"The bottom line is eat everything mindfully and in moderation," said Stacey Nelson, the manager of clinical nutrition at Massachusetts General Hospital in Boston. "Leave out the marshmallow and caramel, which would only add sugar, calories and the potential for an expensive trip to the dentist," she added.
"If you want, eat a little square of dark chocolate a day," said Gans.
Many of us have heard that fruit juices have more calories than an equal amount of soda.
That's true, according to nutritionists.
"Apple juice has 14 calories per ounce. Soda has 11 calories per ounce," said Ansel.
But unlike soda, pure fruit juices have lots of other nutrients.
"Juice naturally provides folate, potassium and vitamin C. It's a very nutrient-rich food," said Skolnik. "An 8-ounce serving is going to provide almost 50 percent of your vitamin C for the day," she added.
While they say there's really no comparison between the benefits you can get from juice versus the complete lack of nutrients you get from soda, fruit juice does have its nutritional drawbacks.
"The calories can start to add up," said Gans.
"If you want nutrients, whole fruit is way better than juice. The sugar in juice enters your body very quickly," said Ansel.
Still, there's no reason you can't enjoy a glass of orange juice with your breakfast.
"Be mindful of portion size. You don't need to have 24 ounces of juice. Six to eight ounces Is a great way to get in your nutrients," said Skolnik.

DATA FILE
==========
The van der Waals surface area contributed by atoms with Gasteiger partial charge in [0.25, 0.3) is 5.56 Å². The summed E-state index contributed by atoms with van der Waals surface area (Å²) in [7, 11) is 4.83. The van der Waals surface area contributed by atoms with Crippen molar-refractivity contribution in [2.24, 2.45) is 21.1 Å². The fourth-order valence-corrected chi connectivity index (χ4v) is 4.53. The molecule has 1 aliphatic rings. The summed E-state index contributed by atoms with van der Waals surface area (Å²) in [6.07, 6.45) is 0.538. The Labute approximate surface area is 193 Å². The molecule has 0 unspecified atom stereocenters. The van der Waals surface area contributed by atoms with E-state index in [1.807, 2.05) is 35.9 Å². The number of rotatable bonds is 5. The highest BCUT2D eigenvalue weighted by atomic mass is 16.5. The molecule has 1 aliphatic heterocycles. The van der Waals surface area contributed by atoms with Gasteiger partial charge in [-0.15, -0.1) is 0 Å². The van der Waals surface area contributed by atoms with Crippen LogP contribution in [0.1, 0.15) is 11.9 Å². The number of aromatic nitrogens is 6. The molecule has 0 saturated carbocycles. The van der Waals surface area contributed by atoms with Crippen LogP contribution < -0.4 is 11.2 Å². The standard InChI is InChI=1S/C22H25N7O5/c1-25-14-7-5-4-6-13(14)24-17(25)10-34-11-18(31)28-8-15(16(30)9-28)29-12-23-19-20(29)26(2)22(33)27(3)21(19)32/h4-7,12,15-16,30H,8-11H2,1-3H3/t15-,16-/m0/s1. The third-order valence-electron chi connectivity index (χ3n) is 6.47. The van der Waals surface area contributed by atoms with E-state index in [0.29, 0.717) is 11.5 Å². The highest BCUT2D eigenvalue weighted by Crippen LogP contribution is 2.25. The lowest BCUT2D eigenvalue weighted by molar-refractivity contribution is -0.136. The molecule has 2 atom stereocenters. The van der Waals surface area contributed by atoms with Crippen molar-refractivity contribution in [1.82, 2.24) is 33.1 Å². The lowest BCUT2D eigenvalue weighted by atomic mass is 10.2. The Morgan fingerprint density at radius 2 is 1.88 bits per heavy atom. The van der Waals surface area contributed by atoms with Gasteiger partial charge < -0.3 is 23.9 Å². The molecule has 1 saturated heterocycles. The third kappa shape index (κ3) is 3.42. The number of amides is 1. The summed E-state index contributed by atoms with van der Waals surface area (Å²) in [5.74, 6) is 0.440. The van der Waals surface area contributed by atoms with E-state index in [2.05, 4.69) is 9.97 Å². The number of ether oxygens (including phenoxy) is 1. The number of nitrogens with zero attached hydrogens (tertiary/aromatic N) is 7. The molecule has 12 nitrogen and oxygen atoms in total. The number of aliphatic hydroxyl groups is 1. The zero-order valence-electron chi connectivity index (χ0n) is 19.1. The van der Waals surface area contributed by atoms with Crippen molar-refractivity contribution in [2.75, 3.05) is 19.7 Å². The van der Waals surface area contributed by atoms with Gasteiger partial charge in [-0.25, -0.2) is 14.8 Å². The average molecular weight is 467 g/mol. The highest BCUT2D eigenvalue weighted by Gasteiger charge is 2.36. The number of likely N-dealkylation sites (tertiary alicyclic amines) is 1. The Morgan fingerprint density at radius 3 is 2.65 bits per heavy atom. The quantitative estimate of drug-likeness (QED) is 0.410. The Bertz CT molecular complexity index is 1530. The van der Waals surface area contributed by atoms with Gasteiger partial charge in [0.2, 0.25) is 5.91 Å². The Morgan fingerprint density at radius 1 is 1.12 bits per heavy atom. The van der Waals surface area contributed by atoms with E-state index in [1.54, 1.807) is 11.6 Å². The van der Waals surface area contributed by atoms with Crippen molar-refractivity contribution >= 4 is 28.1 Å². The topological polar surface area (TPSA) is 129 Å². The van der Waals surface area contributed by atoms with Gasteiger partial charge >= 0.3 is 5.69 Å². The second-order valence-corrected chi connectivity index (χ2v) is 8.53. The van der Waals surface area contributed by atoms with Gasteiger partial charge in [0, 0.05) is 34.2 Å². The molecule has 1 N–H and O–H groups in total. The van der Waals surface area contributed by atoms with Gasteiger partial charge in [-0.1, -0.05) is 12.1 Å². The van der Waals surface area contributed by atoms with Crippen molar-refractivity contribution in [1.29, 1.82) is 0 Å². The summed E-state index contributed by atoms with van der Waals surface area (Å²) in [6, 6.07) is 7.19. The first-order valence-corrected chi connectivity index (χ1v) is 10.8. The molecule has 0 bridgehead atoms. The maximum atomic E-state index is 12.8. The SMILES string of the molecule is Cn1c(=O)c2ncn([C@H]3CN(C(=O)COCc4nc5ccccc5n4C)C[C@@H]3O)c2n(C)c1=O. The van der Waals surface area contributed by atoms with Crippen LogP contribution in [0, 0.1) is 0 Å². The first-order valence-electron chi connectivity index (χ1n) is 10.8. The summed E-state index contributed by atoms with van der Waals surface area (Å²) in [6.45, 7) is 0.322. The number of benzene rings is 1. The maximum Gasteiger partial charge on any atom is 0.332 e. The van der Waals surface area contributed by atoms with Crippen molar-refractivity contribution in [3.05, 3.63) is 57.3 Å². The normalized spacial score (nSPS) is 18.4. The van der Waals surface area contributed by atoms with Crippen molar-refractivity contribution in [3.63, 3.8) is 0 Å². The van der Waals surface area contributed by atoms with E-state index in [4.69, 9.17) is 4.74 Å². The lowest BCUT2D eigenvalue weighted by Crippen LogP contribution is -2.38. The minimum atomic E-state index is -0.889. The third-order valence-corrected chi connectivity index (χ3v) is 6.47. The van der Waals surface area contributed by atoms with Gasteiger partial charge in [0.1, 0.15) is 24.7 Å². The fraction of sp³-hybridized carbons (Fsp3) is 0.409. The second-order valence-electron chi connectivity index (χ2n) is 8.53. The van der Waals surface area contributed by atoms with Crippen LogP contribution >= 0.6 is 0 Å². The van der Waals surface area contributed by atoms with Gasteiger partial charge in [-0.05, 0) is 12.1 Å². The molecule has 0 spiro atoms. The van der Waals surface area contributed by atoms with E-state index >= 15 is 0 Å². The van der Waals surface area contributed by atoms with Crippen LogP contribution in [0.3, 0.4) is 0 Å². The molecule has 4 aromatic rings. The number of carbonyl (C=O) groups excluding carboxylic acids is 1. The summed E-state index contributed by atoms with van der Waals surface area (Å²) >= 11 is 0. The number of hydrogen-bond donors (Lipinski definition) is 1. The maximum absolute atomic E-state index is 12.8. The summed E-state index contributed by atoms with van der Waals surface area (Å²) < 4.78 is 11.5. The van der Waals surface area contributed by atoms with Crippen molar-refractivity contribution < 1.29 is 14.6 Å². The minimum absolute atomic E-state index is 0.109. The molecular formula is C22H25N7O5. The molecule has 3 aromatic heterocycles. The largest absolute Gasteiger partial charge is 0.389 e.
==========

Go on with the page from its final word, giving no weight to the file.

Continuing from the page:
Others suggested a novel way to satisfy your fruit juice craving throughout the day.
"If you want a sweet, fruit drink, add sparkling water," Ansel suggested.
The nutrition experts we talked to say this age-old suggestion is indeed a myth. If you're tossing and turning and looking for something to help you fall asleep, milk won't help you.
"This rumor came about because milk contains tryptophan, an amino acid that helps make serotonin, which is a natural sleep aid," said Ansel.
"But the little bit of tryptophan in milk isn't really going to do it," said Gans.
She added that it could be that another property of warm milk that helps make you sleepy.
"What people experience could be the soothing effect. Once you're soothed, you can sleep better."
"There is no real data to support its effectiveness as a sleep aid, but it's still the most popular placebo out there," said Nelson.
Instead of milk, try something like oatmeal or graham crackers.
"You want something low in protein and high in complex carbohydrates," Ansel said.
Even though the Atkins Diet craze has died down, people still consider carbohydrates to be bad for your health and even worse for your diet.
According to nutrition experts, that's a total myth.
"There is no evidence that a carb calorie is more fattening than a protein or fat calorie," said Nelson.
"Carbs do not make a person fat. Eating more calories than what you need is what causes a person to gain weight," said Gans.
In fact, our bodies need carbohydrates. Nutritionist Stacey Nelson recommended 45 to 65 percent of your total caloric intake be carbohydrates.
"Carbs are the most efficient fuel source for the body. It's where we get our energy from," she said.
The key is to eat the right kind and the right amount of carbohydrates.
"Great carbs are those that are high in fiber -- the whole grains," said Gans.